Mercury Poisoning

You must have heard about quicksilver. Did you know it’s the same thing as the chemical element mercury? It was known as quicksilver because in fact this is what it looks like to the naked eye: like a running silvery liquid.

Chemical Properties

Mercury is a fascinating metal. Not quite the only one to be liquid (bromine, gallium, caesium and rubidium are also liquid), it is however the only one that is liquid at normal temperature and pressure. Its chemical symbol in the table of elements is Hg, which comes from the Greek term hydrargyrum (literally quicksilver); its current name comes from the planet Mercury.

Mercury is not found as such in nature, but rather has to be mined out from cinnabar deposits. It easily forms bonds with other metals, such as silver or gold; what this means is that it could be used to form, for instance, silver and mercury amalgams that were widely used in dentistry as fillings. What this also means is that it was not easy to find a metal container for carrying mercury, as most metals will be dissolved in contact with it. Iron is an exception.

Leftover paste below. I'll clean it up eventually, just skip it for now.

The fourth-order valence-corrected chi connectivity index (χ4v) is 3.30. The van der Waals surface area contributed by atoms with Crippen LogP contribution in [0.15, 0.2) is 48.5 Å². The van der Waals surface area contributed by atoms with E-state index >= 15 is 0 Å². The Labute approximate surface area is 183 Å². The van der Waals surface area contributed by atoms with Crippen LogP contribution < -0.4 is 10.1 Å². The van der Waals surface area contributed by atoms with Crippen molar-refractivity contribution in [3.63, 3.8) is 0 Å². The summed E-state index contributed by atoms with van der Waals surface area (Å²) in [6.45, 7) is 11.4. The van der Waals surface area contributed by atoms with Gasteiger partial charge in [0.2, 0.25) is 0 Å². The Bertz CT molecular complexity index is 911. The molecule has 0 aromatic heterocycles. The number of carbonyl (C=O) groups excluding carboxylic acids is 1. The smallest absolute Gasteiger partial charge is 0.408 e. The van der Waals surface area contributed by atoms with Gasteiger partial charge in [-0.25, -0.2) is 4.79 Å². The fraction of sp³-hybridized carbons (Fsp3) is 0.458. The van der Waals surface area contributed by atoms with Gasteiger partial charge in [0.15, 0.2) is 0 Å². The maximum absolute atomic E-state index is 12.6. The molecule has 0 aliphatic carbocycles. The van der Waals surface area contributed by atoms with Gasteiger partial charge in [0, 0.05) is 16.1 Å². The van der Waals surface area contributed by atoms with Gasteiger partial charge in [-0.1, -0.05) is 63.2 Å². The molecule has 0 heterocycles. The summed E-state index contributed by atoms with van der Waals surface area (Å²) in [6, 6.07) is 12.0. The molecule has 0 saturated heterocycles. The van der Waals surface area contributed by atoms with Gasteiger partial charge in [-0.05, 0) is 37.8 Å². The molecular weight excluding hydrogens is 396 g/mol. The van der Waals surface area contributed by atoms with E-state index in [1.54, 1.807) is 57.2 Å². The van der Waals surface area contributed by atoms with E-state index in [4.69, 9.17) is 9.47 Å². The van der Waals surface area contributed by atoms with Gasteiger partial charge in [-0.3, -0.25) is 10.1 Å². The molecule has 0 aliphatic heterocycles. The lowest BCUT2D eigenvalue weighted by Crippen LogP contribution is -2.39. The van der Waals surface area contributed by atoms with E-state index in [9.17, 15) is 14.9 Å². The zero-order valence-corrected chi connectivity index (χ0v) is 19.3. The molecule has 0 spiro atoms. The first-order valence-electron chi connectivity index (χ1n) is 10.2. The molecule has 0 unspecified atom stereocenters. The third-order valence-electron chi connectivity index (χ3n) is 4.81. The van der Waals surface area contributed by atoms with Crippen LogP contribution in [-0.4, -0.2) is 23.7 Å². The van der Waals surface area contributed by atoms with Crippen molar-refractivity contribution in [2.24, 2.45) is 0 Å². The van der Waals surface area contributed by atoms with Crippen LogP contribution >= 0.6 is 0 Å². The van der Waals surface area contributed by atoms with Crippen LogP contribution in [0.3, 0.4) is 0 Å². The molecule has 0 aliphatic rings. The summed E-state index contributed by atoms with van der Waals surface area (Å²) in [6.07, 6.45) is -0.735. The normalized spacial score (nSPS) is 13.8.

Mercury is a good conductor of electricity, and was for a long time thought to have medicinal qualities (which were later, for the most part, refuted by science or counter-weighed by its toxic effects.)


The use of mercury has been severely cut down in the past years, especially in more advanced countries. However, in many places it is still not fully regulated and therefore still present on the market in various products:


The reason for the removal of mercury from most products commercially available in the U.S. is that numerous studies have confirmed its great toxicity. Because mercury can be present in many forms – metal, vapor or salt – and in many compounds, we may not always be aware that contact has taken place. However, mercury can be inhaled or absorbed through the skin, and mercury poisoning is extremely dangerous. The phrase "mad as a hatter" comes from a historical fact: for a few centuries, up to the 19th century, hatters used a mercury nitrate compound in the treatment of the pelts and materials used for the making of hats. As a result, they displayed symptoms of "madness", i.e. of mercury poisoning: